RIP Money Market Reform

SEC chairman cancels vote on proposals for reforming the money market industry.

WASHINGTON, DC - JULY 18: Chairman of the Securities and Exchange Commission Mary Schapiro speaks during a meeting of the Financial Stability Oversight Council (FSOC) July 18, 2012 at the Treasury Department in Washington, DC. Members of FSOC voted during the meeting on a report to Congress regarding a study of contingent capital required by the Dodd-Frank Act, and also voted on the Council's annual report.

Conceding that she could not marshal enough support, SEC Chairman Mary Schapiro has canceled an upcoming vote on contentious proposals for reforming the money market industry. Schapiro's move came after Commissioner Luis Aguilar, whose support Schapiro needed to push the proposals over the goal line, indicated that he was not yet ready to give them the green light.

Under the proposals, which are explained in more detail here, money market funds would have been required to either "float" their net asset values or, in the alternative, keep specified capital buffers. For Schapiro, a tenacious advocate for reform, scrapping the vote constitutes a large setback. For the fund industry, which was recalcitrant in its opposition, the current proposals' (at least temporary) demise is a notch in the victory column.

Money market reform has been at the forefront of the SEC's attempt to impose additional safeguards to prevent a recurrence of what happened to the financial sector in 2008. In September of that year, the Reserve Primary Fund's value dipped below $1 per share. In industry parlance, that means the fund "broke the buck." This event, which was precipitated by the fund's exposure to Lehman Brothers, set off a mass exodus from the fund and contributed to the economic meltdown.

Throughout much of the debate over money market reform, it seemed as though the Reserve Primary Fund truly was an exception to the rule in the money market industry. If what happened to the fund was a freak accident, so the argument went, then there was no need to fix the system.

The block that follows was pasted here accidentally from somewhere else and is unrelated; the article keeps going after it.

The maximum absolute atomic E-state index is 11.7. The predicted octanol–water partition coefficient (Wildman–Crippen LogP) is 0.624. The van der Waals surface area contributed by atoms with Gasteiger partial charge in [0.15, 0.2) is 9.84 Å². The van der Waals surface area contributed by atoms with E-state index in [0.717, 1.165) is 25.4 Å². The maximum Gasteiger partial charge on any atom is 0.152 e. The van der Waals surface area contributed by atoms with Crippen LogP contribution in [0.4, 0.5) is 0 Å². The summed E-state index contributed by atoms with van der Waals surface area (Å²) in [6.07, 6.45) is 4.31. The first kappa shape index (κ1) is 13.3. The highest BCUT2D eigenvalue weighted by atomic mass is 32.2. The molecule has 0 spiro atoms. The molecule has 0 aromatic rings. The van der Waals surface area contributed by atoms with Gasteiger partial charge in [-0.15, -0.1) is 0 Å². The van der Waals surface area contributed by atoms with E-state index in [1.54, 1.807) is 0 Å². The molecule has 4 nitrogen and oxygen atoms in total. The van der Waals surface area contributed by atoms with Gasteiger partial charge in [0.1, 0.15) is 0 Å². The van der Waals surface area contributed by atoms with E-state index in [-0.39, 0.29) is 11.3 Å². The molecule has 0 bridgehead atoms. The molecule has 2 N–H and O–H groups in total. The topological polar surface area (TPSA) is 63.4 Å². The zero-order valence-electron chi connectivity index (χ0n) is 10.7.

At first blush, this argument seems plausible. Indeed, the fund industry's persistent claims that money market funds are safe enough without further reforms ultimately carried the day.

But a recent study casts doubt on whether the money market industry is actually as sound as its backers claim. The study, conducted by the Federal Reserve Bank of Boston, shows that during the downturn, several fund providers had to subsidize their own funds to keep them stable.

The Boston Fed points out that although the Reserve Primary Fund captured the bulk of the national attention, other funds came very close to the brink. "It is commonly noted that in the history of the Money Market Mutual Fund (MMMF) industry only two MMMFs have 'broken the buck,' or had the net asset value per share (NAV) at which they transact fall below $1," the bank notes in the study. "While this statement is true, it is useful to consider the role that non-contractual support has played in the maintenance of this strong track record."

In particular, the Boston Fed concluded that between 2007 and 2011, 78 funds received a combined total of at least $4.4 billion in aid from the companies that run them. The bank concluded that without such measures, 21 of the funds would have broken the buck.

The picture painted by this study is far from rosy. Of course, it is not at all clear that Schapiro's proposals would have actually succeeded in keeping money market funds stable during economic crises. But what is clear is that there were a number of close calls for money market investors. The Reserve Primary Fund, it turns out, was just the tip of the iceberg.

In one sense, though, the proposals' demise is good news for the stability of money market funds. At least in the short term, any changes would likely have caused a great deal of anxiety and outflows. In the longer term, however, it remains to be seen whether a lack of further regulation will prove to be detrimental.

For her part, Schapiro has vowed to keep fighting. "The issue is too important to investors, to our economy and to taxpayers to put our head in the sand and wish it away," she said, according to the New York Times.